In his new book “The Watchdog: How the Truman Committee Battled Corruption and Helped Win World War Two,” journalist Steve Drummond tells the little-known story of how a little-known Senate committee headed by a little-known senator from Missouri led a bipartisan battle to strengthen America by exposing self-interest and waste in our military establishment. Regarded by students of Congress as The Gold Standard of congressional investigations for its effectiveness, the investigation was conceived by Harry Truman and spearheaded by him. Formed in 1941, when the Nazis were rapidly overrunning Europe and America was utterly unprepared for what lay ahead, the Truman Committee proved to be a model of bipartisanship, as much a relic of the past as a telephone booth.
It was a time when Republicans and Democrats viewed themselves as competitors, with different ideas about getting to the same place, rather than as bitter enemies. Despite the GOP’s venom toward President Franklin Roosevelt, just elected to his third term, and plenty of division about whether American should enter the European war, Americans still fundamentally rowed in the same direction.
It was, in short, a different time. Truman, a Democrat, proposed to run an investigation that would expose and publicize the failures of a Democratic administration that was trying to rally the country for eventual entry into the war. The Roosevelt administration approved the investigation and cooperated with it. The Democrat-run committee held hearings and issued reports that pointed out what a Democratic administration was doing wrong. The Republicans on the committee were treated as equals and, for their part, refrained from partisanship.
The result was an improved national defense program, one which, after delays when the attack on Pearl Harbor abruptly accelerated our need to defend ourselves, succeeded in providing the materiel needed to liberate Europe and defeat the Japanese.
America got a taste of old-fashioned bipartisanship last week, and a much-needed one at that. With our government on the brink of default on its debt and financial calamity imminent, Democrats and Republicans, led by President Joe Biden and Speaker Kevin McCarthy, respectively, functioned as the grown-ups in the proverbial room, striking a compromise that extended the debt limit for two years and protected Social Security, Medicare, Medicaid and other vital programs while also cutting some spending. Biden and McCarthy stared down their parties’ fringes to get the deal done, with 77% of House Democrats and 70% of House Republicans approving a compromise that passed by a 314 to 117 vote.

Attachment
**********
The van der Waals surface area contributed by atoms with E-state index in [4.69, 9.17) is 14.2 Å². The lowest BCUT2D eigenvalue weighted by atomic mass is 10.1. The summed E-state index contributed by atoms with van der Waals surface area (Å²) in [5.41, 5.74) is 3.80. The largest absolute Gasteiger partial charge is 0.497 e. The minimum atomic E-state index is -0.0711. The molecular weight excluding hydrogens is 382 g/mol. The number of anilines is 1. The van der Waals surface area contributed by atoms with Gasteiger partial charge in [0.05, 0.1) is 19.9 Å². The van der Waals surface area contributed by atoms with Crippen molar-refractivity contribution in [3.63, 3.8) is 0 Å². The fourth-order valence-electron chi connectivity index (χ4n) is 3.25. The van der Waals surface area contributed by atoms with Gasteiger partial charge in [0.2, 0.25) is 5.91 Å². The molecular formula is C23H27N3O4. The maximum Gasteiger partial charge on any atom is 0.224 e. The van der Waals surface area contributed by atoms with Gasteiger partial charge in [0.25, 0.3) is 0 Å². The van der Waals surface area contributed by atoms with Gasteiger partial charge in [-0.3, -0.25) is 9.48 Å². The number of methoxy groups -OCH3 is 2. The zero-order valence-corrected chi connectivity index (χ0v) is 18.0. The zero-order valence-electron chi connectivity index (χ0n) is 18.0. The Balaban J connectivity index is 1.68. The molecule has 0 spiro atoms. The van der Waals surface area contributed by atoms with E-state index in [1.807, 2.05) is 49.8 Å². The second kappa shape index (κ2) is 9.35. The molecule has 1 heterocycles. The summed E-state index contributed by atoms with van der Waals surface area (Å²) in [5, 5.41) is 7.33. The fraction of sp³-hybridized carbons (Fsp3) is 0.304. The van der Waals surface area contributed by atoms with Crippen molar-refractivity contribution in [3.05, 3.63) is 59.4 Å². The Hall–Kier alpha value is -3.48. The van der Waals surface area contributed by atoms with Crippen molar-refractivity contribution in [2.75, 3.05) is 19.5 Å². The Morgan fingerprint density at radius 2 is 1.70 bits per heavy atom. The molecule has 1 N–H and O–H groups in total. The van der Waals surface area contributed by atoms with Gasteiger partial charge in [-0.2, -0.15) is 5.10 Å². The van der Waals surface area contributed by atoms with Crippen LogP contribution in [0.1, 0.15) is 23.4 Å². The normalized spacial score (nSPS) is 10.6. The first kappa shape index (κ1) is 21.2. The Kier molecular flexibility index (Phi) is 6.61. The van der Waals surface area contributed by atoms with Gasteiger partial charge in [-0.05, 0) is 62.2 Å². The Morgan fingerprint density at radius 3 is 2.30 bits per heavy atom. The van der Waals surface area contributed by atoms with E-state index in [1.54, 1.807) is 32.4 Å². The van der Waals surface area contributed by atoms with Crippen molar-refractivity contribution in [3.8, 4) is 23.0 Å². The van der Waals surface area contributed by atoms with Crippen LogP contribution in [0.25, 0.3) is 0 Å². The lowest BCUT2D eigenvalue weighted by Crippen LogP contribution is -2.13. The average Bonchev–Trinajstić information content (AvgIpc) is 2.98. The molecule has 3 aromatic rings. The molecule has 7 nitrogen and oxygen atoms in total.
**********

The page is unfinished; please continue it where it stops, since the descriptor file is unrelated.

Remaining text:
Neither Biden nor McCarthy had an easy task. Progressive Democrats were prepared to play a dangerous game of “chicken,” risking a disastrous default rather than agreeing to an even modest rollback in spending. MAGA Republicans, aka the Chaos Caucus, seemed positively eager to implode the economy and the markets so that Biden could be blamed.
To his credit, McCarthy opted to be the adult in the Republican conference, a particularly unenviable assignment given its composition and the frayed thread by which McCarthy’s speakership hangs.
The president may have driven home the deal that saved America from economic collapse, and fresh jobs and growth reports may have sent the financial markets soaring, but the week wasn’t a total loss for his detractors. The man tripped on a sandbag protruding on a stage at the Air Force Academy, giving Biden-haters the opportunity to crow because, well, the man tripped. Thus did Sandbag-Gate become an issue in the 2024 presidential campaign.
Still, it was a good week for the big girls and boys, and one that could not help but make one remember what once was and what might be — even if barely conceivably — once again. “Our teams were able to get along, get things done, were straightforward with one another, completely honest with one another,” said Biden in an Oval Office address the night the compromise passed Congress. “Both sides operated in good faith. Both sides kept their word.” Somewhere, maybe, Harry Truman is nodding approvingly.